My film response to Salvatore Arancio’s exhibition focuses on the natural forms that his work consists of, from rock formations to his use of the mythical mandrake root. I decided to photograph water balloons popping on a 1/4000 shutter speed in order to freeze the water in a round shape; this concept was based on organic form and furthered itself during editing when against the black background the red water took a more flesh-like appearance. Through some further thinking I decided to pull even more inspiration from Salvatore Arancio’s work and use a bass-heavy soundtrack against the still image in order to change the viewers perception of it. The overlayed ultra-sound bassline creates a new angle to the image, and as the film continues the viewer can discover other details of the image they might not have noticed or percieved if it had been alone.

The solo exhibition showing in the Exeter Phoenix from Friday 27th May to 9th July is by a french video artist named Marcel Dihanet. For the past 25 years he has documented where land and water meet, and the people that live in the surrounding areas.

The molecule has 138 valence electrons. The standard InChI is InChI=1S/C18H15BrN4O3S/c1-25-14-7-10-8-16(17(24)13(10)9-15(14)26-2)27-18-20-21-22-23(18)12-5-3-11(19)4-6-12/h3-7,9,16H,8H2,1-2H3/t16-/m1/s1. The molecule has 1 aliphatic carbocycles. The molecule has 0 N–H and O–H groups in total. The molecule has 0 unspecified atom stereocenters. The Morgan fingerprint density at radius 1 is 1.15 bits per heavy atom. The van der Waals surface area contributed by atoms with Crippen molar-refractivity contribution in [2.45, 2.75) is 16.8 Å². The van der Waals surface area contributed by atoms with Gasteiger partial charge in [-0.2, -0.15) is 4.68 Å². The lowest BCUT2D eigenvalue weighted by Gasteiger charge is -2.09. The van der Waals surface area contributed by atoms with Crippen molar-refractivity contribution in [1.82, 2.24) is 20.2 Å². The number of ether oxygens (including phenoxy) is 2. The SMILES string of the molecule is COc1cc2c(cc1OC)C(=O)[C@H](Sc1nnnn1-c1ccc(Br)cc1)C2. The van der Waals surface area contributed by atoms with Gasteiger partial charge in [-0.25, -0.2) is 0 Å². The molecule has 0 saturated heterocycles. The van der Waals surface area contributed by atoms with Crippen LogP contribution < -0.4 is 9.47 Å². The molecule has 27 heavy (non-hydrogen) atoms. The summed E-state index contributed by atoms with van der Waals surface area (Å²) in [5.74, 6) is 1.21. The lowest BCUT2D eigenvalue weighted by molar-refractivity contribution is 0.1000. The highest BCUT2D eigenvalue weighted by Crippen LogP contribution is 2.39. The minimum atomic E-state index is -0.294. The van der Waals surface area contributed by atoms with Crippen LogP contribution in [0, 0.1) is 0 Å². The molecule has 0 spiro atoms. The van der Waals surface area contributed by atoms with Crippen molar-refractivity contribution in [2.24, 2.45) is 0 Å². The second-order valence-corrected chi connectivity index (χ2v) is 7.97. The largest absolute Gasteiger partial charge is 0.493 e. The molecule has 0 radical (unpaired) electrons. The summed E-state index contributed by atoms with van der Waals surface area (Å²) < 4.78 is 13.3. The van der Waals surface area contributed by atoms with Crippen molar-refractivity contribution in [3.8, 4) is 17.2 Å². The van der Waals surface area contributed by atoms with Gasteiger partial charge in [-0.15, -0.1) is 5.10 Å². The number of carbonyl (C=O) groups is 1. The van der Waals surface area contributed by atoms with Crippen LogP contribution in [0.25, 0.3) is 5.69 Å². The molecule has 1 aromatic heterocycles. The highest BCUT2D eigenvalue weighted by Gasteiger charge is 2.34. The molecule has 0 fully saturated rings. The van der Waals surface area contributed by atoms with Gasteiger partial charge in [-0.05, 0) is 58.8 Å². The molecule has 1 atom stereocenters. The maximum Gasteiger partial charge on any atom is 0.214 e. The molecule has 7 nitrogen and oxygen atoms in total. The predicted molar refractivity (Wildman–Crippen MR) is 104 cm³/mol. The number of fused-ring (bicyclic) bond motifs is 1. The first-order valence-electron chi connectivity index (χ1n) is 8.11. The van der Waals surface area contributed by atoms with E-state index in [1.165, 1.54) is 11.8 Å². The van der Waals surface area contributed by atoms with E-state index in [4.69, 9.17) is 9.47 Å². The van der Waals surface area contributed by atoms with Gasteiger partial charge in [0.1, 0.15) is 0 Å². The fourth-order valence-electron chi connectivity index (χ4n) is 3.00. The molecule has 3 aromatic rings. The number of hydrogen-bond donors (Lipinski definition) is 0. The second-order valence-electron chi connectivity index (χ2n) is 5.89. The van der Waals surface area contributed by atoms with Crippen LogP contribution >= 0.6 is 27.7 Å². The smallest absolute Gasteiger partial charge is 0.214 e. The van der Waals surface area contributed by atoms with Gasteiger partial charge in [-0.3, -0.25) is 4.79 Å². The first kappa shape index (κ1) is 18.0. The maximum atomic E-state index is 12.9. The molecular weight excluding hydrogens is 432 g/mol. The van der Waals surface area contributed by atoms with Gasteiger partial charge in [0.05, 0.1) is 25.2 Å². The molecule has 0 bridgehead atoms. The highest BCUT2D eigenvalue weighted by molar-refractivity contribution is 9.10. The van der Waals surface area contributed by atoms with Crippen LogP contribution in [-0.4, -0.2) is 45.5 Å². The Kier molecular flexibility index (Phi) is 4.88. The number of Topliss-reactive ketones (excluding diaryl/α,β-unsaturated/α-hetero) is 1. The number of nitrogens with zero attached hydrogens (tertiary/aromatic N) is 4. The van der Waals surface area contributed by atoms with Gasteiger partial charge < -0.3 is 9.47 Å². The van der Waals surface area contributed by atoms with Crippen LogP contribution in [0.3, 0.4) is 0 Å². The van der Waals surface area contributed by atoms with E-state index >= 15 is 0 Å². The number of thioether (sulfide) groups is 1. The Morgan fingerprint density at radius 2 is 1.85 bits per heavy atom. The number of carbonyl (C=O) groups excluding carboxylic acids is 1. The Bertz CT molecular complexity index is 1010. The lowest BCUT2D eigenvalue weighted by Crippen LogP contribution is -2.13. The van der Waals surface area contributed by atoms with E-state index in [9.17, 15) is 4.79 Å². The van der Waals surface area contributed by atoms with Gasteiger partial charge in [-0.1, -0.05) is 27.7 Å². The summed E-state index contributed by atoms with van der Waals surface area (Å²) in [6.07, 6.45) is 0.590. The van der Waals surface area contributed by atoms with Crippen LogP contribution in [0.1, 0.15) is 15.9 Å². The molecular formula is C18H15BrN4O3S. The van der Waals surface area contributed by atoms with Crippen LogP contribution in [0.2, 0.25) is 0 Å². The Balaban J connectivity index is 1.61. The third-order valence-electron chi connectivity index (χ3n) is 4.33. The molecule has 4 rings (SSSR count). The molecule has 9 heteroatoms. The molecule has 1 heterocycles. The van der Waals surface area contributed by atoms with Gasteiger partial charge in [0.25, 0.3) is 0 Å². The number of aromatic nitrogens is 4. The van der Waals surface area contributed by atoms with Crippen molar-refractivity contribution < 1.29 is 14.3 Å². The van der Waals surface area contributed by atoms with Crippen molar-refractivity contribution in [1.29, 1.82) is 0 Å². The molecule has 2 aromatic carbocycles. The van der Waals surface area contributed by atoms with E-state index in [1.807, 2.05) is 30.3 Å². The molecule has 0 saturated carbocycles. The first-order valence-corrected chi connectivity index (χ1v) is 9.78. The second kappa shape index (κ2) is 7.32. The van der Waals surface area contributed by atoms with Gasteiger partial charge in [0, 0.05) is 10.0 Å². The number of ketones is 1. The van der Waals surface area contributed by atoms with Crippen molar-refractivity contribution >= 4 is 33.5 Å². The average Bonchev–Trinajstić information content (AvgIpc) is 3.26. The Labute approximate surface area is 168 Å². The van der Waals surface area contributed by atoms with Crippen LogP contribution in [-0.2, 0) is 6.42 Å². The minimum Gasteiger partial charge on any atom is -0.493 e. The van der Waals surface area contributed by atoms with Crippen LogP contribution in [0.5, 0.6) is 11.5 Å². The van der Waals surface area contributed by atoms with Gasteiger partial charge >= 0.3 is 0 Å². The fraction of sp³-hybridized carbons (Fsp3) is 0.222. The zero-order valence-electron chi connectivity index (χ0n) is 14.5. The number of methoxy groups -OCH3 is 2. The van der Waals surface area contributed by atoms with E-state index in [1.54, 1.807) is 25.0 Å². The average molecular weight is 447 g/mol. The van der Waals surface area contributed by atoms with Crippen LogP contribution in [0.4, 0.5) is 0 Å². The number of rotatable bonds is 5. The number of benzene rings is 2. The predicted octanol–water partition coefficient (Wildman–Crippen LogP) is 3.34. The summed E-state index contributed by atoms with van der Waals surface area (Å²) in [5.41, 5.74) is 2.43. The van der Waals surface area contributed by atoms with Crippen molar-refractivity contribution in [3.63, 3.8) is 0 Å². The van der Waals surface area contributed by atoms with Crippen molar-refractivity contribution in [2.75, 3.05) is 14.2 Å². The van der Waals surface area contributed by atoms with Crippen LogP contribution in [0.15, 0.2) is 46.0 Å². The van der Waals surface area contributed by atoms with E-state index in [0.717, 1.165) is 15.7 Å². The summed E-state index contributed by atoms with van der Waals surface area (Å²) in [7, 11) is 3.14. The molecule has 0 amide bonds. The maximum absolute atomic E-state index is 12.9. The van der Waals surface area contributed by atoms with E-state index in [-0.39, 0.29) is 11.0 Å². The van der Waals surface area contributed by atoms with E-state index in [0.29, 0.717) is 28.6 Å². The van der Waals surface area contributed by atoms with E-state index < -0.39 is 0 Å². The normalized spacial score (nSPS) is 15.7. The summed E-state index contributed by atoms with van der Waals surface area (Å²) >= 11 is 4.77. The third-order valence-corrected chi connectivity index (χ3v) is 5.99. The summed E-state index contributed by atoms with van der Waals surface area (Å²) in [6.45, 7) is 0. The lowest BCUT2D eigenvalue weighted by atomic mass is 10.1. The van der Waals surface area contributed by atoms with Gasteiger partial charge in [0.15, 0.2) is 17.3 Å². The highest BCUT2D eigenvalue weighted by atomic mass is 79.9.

In /SKY/CANAL/RIVER/ Dihanet had looked at a world half submerged; filming around and in the river Exe as it passes through Exeter and out towards the sea at Exmouth. With it’s large installations it is easy to become lost in the world of water, and to appreciate the interesting views that Dihanet uses within the water – for example by looking upwards from underneath the surface of the water he creates a new perspective that people wouldn’t usually see.Other interesting elements in the work include bubbles and dark shadows that flow across the scene in front of you.

However, I personally found the exhibition quite repetitive, with the (once) intriguing angles being repeated across the selection of films.